In this case, after the attenuation hearing, the trial court concluded that Davis' confession was sufficiently attenuated from his illegal arrest to be purged of the primary taint and therefore that it could be admitted into evidence. Specifically, the trial court observed that Davis had been given Miranda warnings at least three times over the course of his confinement, that in the lengthy period between Davis' arrest and confession the police confronted him with newly discovered evidence — both statements from other witnesses which contradicted statements Davis had made, and physical evidence — upon which he had an ample opportunity to reflect, and that the police did not engage in any misconduct that showed a flagrant disregard for Davis' rights. See Davis' Brief to Ill.App.Ct., at 8-9 (transcript excerpt) (attached as Exh. B to Respondent's Answer).

In affirming the trial court's attenuation findings, the Illinois Appellate Court cited Brown as critical to its analysis, discussed each of the Brown factors and then applied them to the facts of this case. The court found the 31-hour time lapse between Davis' arrest and confession to weigh in favor of attenuation, especially because Davis was confronted with both physical and testimonial evidence uncovered by the police independent of Davis' illegal confinement, upon which he was able to reflect for at least 14 hours without being questioned. The court saw no purposeful and flagrant exploitation of Davis' rights, observing that "[d]etectives repeatedly administered Miranda warnings before questioning defendant, and defendant signed a written waiver of rights form. There was no evidence of police misconduct; defendant was provided with food and drink, was given an opportunity to sleep, and was escorted to the washroom at his request." People v. Davis, No. 1-97-3772, slip. op. at 7-8 (Ill. App.Ct. Oct. 21, 1998). Balancing all of these considerations together, the court found the facts to support the trial court's finding that Davis' confession was sufficiently attenuated from his arrest to be purged of its taint. See id. at 8.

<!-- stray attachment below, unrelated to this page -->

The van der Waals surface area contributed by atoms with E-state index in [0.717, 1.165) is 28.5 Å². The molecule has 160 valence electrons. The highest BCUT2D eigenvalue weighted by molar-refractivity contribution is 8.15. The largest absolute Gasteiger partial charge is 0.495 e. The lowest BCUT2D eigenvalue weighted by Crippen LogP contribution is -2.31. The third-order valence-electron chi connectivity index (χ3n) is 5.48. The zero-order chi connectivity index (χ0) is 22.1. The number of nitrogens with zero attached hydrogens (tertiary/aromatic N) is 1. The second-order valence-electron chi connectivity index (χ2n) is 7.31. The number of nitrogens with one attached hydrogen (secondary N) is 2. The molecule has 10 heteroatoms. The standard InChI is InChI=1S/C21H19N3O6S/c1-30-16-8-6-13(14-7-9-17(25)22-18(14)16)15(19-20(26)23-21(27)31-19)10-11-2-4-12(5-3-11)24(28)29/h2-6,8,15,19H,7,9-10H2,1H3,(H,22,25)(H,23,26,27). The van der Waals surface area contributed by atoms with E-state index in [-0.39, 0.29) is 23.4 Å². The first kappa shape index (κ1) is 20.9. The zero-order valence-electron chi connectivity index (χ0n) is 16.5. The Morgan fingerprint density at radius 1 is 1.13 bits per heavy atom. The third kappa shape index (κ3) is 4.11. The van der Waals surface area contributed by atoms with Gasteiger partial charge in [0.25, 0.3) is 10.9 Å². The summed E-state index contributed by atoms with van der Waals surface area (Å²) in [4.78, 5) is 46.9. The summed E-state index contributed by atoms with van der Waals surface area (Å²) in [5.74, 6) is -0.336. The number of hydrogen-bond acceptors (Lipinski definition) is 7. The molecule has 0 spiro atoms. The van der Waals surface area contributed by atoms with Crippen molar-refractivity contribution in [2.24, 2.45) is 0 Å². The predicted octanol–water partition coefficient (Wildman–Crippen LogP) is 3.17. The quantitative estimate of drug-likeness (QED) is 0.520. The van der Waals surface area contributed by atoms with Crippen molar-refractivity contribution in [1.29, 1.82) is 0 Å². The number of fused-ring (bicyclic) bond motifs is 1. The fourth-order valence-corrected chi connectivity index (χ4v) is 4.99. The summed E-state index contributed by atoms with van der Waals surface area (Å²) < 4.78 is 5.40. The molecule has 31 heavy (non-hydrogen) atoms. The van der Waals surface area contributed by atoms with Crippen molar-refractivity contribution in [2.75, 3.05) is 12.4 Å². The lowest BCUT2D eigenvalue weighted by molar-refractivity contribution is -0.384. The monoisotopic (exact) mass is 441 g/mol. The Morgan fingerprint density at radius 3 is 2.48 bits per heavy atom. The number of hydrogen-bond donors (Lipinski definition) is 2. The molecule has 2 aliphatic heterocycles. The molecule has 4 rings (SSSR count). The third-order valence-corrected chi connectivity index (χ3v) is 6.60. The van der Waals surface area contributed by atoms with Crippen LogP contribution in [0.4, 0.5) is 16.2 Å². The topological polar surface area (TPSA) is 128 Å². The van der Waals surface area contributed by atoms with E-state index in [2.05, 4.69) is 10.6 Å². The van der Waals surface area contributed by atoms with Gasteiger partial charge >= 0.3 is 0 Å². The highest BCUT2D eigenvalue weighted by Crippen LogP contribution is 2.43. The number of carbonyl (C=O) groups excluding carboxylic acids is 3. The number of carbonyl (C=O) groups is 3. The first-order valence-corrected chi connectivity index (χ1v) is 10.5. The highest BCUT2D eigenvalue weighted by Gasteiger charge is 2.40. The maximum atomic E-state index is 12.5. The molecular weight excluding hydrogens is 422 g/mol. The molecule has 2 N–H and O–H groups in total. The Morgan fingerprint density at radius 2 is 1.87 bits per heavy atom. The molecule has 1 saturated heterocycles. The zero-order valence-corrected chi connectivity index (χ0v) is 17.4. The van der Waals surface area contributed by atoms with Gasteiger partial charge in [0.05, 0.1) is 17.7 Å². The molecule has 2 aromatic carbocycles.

Indeed, the attenuation question is one of degree that "must be answered on the facts of each case," and "[n]o single fact is dispositive." Brown, 422 U.S. at 603, 95 S.Ct. 2254. The state courts in this case engaged in the correct constitutional analysis, balancing all of the applicable considerations, so we cannot consider the attenuation issue here. See Dortch v. O'Leary, 863 F.2d 1337, 1342 (7th Cir. 1988). While Davis would most likely respond that the state courts weighed the critical factors incorrectly, we are precluded from entertaining such an argument on collateral review. The Seventh Circuit has repeatedly held "that a claim is Stone-barred if the petitioner simply argues that the state court made a mistake in applying Fourth Amendment law." Turentine v. Miller, 80 F.3d 222, 225-26 (7th Cir. 1996). Rather, federal courts can review Fourth Amendment habeas claims only if "the state court made an egregious error (e.g., failed to apply Supreme Court precedent directly on point after the argument was clearly presented), thus effectively depriving the petitioner of the ability to vindicate his federal rights in state court." Id. at 226. We cannot consider a Fourth Amendment habeas claim on the merits just because we might have reached a different result. See Dortch, 863 F.2d at 1342. And the Supreme Court has cautioned against mistrusting the competence of state courts to fairly adjudicate federal constitutional rights, warning us not to assume "that there now exists a general lack of appropriate sensitivity to constitutional rights in the trial and appellate courts of the several States." Stone, 428 U.S. at 493-94 n. 35, 96 S.Ct. 3037.

Even if we could evaluate the merits of Davis' arguments that the Brown factors were improperly applied, our review would be extremely limited in scope. Under 28 U.S.C. § 2254(d)(1), we can only grant a writ of habeas corpus if the state courts were "unreasonable" in applying clearly established federal law to the facts of a case. We accord state court factual findings a high degree of deference and presume them to be correct, since we cannot second-guess a state trial court's assessment of the credibility of witnesses whose demeanor we did not observe. See Marshall v. Lonberger, 459 U.S. 422, 432-34, 103 S.Ct. 843, 74 L.Ed.2d 646 (1983); Sumner v. Mata, 455 U.S. 591, 598, 102 S.Ct. 1303, 71 L.Ed.2d 480 (1982).

To prevail, Davis would have to show that the state courts' judgments were not even "minimally consistent with the facts and circumstances of the case," Hennon v. Cooper, 109 F.3d 330, 335 (7th Cir. 1997), or in other words that they were "at such tension with governing U.S. Supreme Court precedents, or so inadequately supported by the record, or so arbitrary that a writ must issue." Hall v. Washington, 106 F.3d 742, 749 (7th Cir. 1997). Once we are convinced that a state court asked the right constitutional question, its conclusion with respect to the specific facts of the case cannot be deemed "unreasonable" so long as it "is one of several equally plausible outcomes." Id.

For the foregoing reasons, we deny Davis' petition for a writ of habeas corpus. It is so ordered.